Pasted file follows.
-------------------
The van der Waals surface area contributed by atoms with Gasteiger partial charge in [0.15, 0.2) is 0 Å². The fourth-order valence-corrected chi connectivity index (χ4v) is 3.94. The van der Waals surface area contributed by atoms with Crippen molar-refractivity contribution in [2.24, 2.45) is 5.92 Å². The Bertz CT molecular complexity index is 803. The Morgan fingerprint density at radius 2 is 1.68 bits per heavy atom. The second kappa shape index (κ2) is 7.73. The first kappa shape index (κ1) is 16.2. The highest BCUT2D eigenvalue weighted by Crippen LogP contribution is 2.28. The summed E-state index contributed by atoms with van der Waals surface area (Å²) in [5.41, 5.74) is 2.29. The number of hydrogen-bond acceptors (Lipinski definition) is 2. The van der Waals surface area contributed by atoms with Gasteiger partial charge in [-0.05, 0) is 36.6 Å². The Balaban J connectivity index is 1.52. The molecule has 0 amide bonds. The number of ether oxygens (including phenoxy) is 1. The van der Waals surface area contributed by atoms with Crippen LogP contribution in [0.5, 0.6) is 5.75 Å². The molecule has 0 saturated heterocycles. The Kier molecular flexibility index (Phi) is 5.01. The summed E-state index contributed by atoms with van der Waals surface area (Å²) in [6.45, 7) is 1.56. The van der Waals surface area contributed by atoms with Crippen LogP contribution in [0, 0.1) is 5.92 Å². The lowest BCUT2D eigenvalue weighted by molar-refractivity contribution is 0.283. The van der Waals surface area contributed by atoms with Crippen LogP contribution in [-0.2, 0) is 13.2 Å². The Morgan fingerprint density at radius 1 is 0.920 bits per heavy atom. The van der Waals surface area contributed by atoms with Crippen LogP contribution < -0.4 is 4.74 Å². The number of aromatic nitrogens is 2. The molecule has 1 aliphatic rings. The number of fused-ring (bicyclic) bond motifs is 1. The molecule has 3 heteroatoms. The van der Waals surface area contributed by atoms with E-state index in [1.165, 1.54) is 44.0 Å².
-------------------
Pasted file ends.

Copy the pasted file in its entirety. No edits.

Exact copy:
The van der Waals surface area contributed by atoms with Gasteiger partial charge in [0.15, 0.2) is 0 Å². The fourth-order valence-corrected chi connectivity index (χ4v) is 3.94. The van der Waals surface area contributed by atoms with Crippen molar-refractivity contribution in [2.24, 2.45) is 5.92 Å². The Bertz CT molecular complexity index is 803. The Morgan fingerprint density at radius 2 is 1.68 bits per heavy atom. The second kappa shape index (κ2) is 7.73. The first kappa shape index (κ1) is 16.2. The highest BCUT2D eigenvalue weighted by Crippen LogP contribution is 2.28. The summed E-state index contributed by atoms with van der Waals surface area (Å²) in [5.41, 5.74) is 2.29. The number of hydrogen-bond acceptors (Lipinski definition) is 2. The van der Waals surface area contributed by atoms with Gasteiger partial charge in [-0.05, 0) is 36.6 Å². The Balaban J connectivity index is 1.52. The molecule has 0 amide bonds. The number of ether oxygens (including phenoxy) is 1. The van der Waals surface area contributed by atoms with Crippen LogP contribution in [0.5, 0.6) is 5.75 Å². The molecule has 0 saturated heterocycles. The Kier molecular flexibility index (Phi) is 5.01. The summed E-state index contributed by atoms with van der Waals surface area (Å²) in [6.45, 7) is 1.56. The van der Waals surface area contributed by atoms with Crippen LogP contribution in [0, 0.1) is 5.92 Å². The lowest BCUT2D eigenvalue weighted by molar-refractivity contribution is 0.283. The van der Waals surface area contributed by atoms with Crippen LogP contribution in [-0.2, 0) is 13.2 Å². The Morgan fingerprint density at radius 1 is 0.920 bits per heavy atom. The van der Waals surface area contributed by atoms with Crippen LogP contribution < -0.4 is 4.74 Å². The number of aromatic nitrogens is 2. The molecule has 1 aliphatic rings. The number of fused-ring (bicyclic) bond motifs is 1. The molecule has 3 heteroatoms. The van der Waals surface area contributed by atoms with E-state index in [1.165, 1.54) is 44.0 Å².